Fairly simple code - we need a TransformGroup instance to modify, and some local variables to keep track of the previous value (we're just going to be translating the object in a circle). The interesting code comes in the next part - handling the callback.

There are two methods that you have the choice of in the NodeUpdateListener interface. Since our changes are going to effect the bounds, then our code should go into the updateNodeBoundsChanges() method. In this method we will calculate the new position the object should be at and set the transform. Since we're inside the right callback, we won't be given any errors by the API.

public void updateNodeBoundsChanges(Object src)
    angle += Math.PI / 1000;

    float x = 0.5f * (float)Math.sin(angle);
    float y = 0.5f * (float)Math.cos(angle);

    translation.x = x;
    translation.y = y;



public void updateNodeDataChanges(Object src)

The second method, in this example, remains empty as we have nothing to do there.

Processing per-frame notifications

For smooth animation, you will need to modify the transforms of the geometry on a regular basis. Typically this will be every frame, so your animation code starts with creating an instance of the interface that handles this - ApplicationUpdateObserver. This interface has two methods named updateSceneGraph() and appShutdown().

When the update method is called by Aviatrix3D, you are now at the beginning of the frame and may perform a number of actions. In this example, we are using this method to simply register with the TransformGroup that we would like to change something that would effect its bounds - naming the transformation matrix. In more complex applications, it can become a sync point for your application code with outside influences such as network updates of database calls.

Our basic class definition now looks like this:

public class RotationAnimation
    implements ApplicationUpdateObserver, NodeUpdateListener

Inside the method required by ApplicationUpdateObserver, there is only a single action - a notification to the transform that we'd like to make a change to it that it that would effect the bounds:

    public void updateSceneGraph()

The second method, appShutdown() is used to deal with the internal interactions with AWT/Swing and JOGL. Internally, our rendering loop runs continuously and prods the application code to update the scene graph at specific points in time. At the other end of this is the loop that is directly talking to OpenGL performing the rendering functions. Because this rendering loop is typically quite an extensive time sink (iterating through every item of geometry, texture, shader etc) when the user terminates the application, the code needs to interrupt this process. This is particularly important on multi-CPU machines where the application thread may be completely separated from the rendering thread. In our experience, JOGL does not take kindly to having it's GL context ripped from underneath it as the application is closing down, and the rendering loop is still trying to toss GL requests at the GL context. nVidia drivers in particular crash hard under these sorts of circumstances. This callback is used to let you know that the internals of Aviatrix3D have detected the shutdown, cleanly handled it's internal cleanups and now it's your application's turn. If you don't care about this, just leave the method empty.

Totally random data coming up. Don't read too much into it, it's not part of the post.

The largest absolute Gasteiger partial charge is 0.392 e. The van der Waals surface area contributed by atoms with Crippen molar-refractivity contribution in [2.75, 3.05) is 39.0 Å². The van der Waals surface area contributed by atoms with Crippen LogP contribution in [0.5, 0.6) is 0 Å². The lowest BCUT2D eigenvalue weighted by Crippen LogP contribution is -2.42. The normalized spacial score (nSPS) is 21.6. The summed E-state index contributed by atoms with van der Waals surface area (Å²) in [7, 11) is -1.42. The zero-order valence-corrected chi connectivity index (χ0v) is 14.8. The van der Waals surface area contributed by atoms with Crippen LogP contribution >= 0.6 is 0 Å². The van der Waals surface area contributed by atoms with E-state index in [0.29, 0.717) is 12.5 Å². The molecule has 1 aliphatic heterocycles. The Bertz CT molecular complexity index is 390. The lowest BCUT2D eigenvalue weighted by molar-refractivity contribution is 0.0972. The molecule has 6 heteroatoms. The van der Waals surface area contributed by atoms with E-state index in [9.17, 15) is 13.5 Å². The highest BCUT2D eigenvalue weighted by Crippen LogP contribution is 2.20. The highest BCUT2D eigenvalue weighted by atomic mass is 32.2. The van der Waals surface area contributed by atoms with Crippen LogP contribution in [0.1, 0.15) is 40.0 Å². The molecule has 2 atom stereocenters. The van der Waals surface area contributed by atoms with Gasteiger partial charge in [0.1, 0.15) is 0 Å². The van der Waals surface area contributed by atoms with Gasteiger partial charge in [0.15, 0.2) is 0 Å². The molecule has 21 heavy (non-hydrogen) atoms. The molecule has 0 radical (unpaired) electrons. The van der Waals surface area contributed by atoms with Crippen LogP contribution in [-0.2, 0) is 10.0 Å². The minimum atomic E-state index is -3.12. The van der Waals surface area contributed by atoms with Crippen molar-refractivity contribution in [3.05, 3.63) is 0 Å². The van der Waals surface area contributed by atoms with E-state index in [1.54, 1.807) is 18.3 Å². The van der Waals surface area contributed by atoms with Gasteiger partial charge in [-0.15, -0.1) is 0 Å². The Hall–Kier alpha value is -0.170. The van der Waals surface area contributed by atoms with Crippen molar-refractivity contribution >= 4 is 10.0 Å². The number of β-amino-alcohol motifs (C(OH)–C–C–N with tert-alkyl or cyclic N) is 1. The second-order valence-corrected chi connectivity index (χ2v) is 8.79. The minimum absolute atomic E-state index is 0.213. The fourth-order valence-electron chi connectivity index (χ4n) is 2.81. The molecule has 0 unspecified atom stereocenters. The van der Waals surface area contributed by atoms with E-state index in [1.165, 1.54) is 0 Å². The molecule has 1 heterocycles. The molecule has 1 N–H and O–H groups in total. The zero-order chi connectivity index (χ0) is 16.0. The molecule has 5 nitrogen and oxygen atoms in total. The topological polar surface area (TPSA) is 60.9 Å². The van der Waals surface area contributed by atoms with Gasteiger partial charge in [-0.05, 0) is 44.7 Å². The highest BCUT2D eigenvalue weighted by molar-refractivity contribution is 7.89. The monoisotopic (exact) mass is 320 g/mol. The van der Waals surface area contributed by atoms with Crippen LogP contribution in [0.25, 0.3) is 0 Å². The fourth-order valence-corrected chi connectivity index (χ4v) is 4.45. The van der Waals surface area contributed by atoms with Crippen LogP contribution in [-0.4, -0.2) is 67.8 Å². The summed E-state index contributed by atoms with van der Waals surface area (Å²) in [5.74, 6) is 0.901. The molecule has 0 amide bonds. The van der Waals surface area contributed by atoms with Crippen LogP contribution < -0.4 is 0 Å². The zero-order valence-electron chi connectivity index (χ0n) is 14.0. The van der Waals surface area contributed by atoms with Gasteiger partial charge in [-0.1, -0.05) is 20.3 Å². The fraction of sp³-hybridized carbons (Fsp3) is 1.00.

That completes the listener side of the code. The last step that needs to be taken is to register the application observer with the appropriate handler and pass in the right values to the scene graph.

Completing the code

As the last step, we need to create an instance of our RotationAnimation class. For this exercise, we are going to use the same base code as the BasicDemo from the Hello World tutorial. To add in the rotation functionality, head to the end of the setupSceneGraph() method you had before. Now just add in the last two lines of code:


    sceneManager.setLayers(layers, 1);

    RotationAnimation anim = new RotationAnimation(shape_transform);

The last line of code here is where the observer is registered with the render manager. Once the renderer is started, it will now receive calls every frame, resulting in the animated triangle that you should now be seeing.

That's pretty much all there is to how Aviatrix3D works with dynamic updates. There are a few more rules to play with, but most of them are variations on the themes presented in this tutorial.